Letters to the Editor

Letter: Project analysis

November 12, 2013


To the editor:

I recently attended a continuing education seminar for architects and engineers which included a review of public-private partnership law by Susan McGreevy a Kansas City, Mo., attorney.

Her first threshold question is whether the specific arrangement is legal in the jurisdiction of city, county, or state. Is the project legal without competitive bidding?

Secondly, whether the project generates enough fees to cash-flow its long-term operation. Is it a worthwhile investment after a thorough review or due diligence investigation? What is the return on investment? There is a study format called PSC/VFM, Public Sector Comparator/Value for Money analysis that is available.

What are the life cycle cost, energy and maintenance costs. And she asked how much public support is there for the project?

The decision-making process involving the proposed Rock Chalk Park and Bliss Concession endeavors out on the sprawling edge of town to the west should be more closely reviewed through the lens of this type of analysis. Otherwise it appears that local government has set the approval process on auto-pilot.


John Graham 4 years, 6 months ago

Remember the city commission did hire a consultant that produced a report. Among other things the report detailed the estimated yearly operational costs. One of the commissioners ,I believe it was the mayor at the time, promptly disputed the yearly operational cost estimate stating that in his opinion the costs would be approximately half what the consultant reported. I believe the cost estimate the commissioner favored was actually less than the yearly operational costs of the rec center in Johnson county that is substantially smaller in size than Rock Chalk rec center. I never did see how he justified ignoring the consultants figures that the commission paid for.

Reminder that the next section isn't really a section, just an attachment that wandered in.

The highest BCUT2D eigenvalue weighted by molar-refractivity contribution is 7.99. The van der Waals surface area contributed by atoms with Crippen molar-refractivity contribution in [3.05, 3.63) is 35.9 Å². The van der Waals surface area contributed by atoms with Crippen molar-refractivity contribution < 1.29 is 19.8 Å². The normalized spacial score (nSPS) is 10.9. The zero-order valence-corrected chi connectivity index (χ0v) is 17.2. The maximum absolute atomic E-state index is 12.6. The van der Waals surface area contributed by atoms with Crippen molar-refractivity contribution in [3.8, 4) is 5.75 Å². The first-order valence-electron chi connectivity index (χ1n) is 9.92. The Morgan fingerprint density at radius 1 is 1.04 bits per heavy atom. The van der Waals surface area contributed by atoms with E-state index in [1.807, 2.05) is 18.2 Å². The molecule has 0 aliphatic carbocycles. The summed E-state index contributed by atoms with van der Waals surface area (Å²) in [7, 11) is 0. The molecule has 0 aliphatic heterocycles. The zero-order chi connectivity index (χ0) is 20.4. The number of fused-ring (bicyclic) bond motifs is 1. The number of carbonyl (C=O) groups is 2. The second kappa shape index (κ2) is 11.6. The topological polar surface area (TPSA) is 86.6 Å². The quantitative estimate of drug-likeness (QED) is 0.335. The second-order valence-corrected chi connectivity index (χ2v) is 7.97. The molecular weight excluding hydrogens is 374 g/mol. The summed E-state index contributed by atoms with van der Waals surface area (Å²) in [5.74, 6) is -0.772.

I believe there were also concerns if the park could attract the number of tournaments per year needed to provide money to offset some of the operating costs. Again the commissioners seemed to dismiss this concern without providing any substantial proof that the park would be able to achieve the 30+ tournaments and 10 special events per year they budgeted. If they were going to ignore the consultant why did they hire him?

John Graham 4 years, 6 months ago

They are counting on rental fees of $4,000 per tournament, thus these are not the typical neighborhood three on three tournaments. They are counting on rental fees of $6,000 per special event, again going to have to be a good sized event to justify the cost. In addition they are counting on $120,000 per year in rental fees for leagues and classes. And last but not least $20,000 per year in party room rental fees. (Numbers from Operational Cost Worksheet, updated 2/2013).

I hope for the tax payers sake it works as they have optimistically estimated. It will be busy when new because every group will want to use it. The real test will be if the estimates are being met after the first 3 or 4 years when the new has worn off.

Bob-RJ Burkhart 4 years, 6 months ago

The 1978 Kansas Supreme Court (KSC) Golden Case Ruling provides guidance for our appointed or elected public servants to exercise "prudent person principle" in making both equitable and sustainable land-use decisions. KU-1966 Business School Alum & KSC Justice Bob-RL Gernon influenced our KU-100 Campus Social Responsibility Pathfinders framework:

22-Nov-2013 marks 50th Anniversary of University of Kansas Naval ROTC & "1964 Jayhawker Magazine Yearbook" staff's reinvesting our "social capital" (knowledge/skills/abilities) to advocate ALL-WinWin futures :: #CSR Harlan Cleveland's DIKW framework for Knowledge Management/Social Engineering (KM/SE) paradigm shift @ http://www.pinterest.com/pin/18964383...

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